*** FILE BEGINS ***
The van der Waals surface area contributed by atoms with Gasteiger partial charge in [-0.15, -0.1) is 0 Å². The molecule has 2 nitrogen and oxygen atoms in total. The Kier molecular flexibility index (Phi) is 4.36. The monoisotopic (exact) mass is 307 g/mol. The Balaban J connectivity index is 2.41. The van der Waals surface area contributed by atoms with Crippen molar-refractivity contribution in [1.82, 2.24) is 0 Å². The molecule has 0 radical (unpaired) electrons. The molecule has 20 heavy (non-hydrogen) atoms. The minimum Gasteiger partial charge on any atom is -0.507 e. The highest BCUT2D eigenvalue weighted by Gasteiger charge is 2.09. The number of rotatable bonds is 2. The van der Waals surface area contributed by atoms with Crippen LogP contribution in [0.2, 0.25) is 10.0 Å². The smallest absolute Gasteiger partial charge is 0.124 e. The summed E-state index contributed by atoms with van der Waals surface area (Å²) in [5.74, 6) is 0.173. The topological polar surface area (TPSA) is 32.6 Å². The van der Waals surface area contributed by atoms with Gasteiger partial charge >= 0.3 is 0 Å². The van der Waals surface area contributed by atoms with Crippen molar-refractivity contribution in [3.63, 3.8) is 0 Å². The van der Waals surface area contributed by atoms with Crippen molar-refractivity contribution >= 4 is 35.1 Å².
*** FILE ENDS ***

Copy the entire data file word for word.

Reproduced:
The van der Waals surface area contributed by atoms with Gasteiger partial charge in [-0.15, -0.1) is 0 Å². The molecule has 2 nitrogen and oxygen atoms in total. The Kier molecular flexibility index (Phi) is 4.36. The monoisotopic (exact) mass is 307 g/mol. The Balaban J connectivity index is 2.41. The van der Waals surface area contributed by atoms with Crippen molar-refractivity contribution in [1.82, 2.24) is 0 Å². The molecule has 0 radical (unpaired) electrons. The molecule has 20 heavy (non-hydrogen) atoms. The minimum Gasteiger partial charge on any atom is -0.507 e. The highest BCUT2D eigenvalue weighted by Gasteiger charge is 2.09. The number of rotatable bonds is 2. The van der Waals surface area contributed by atoms with Crippen LogP contribution in [0.2, 0.25) is 10.0 Å². The smallest absolute Gasteiger partial charge is 0.124 e. The summed E-state index contributed by atoms with van der Waals surface area (Å²) in [5.74, 6) is 0.173. The topological polar surface area (TPSA) is 32.6 Å². The van der Waals surface area contributed by atoms with Gasteiger partial charge >= 0.3 is 0 Å². The van der Waals surface area contributed by atoms with Crippen molar-refractivity contribution in [3.63, 3.8) is 0 Å². The van der Waals surface area contributed by atoms with Crippen molar-refractivity contribution >= 4 is 35.1 Å².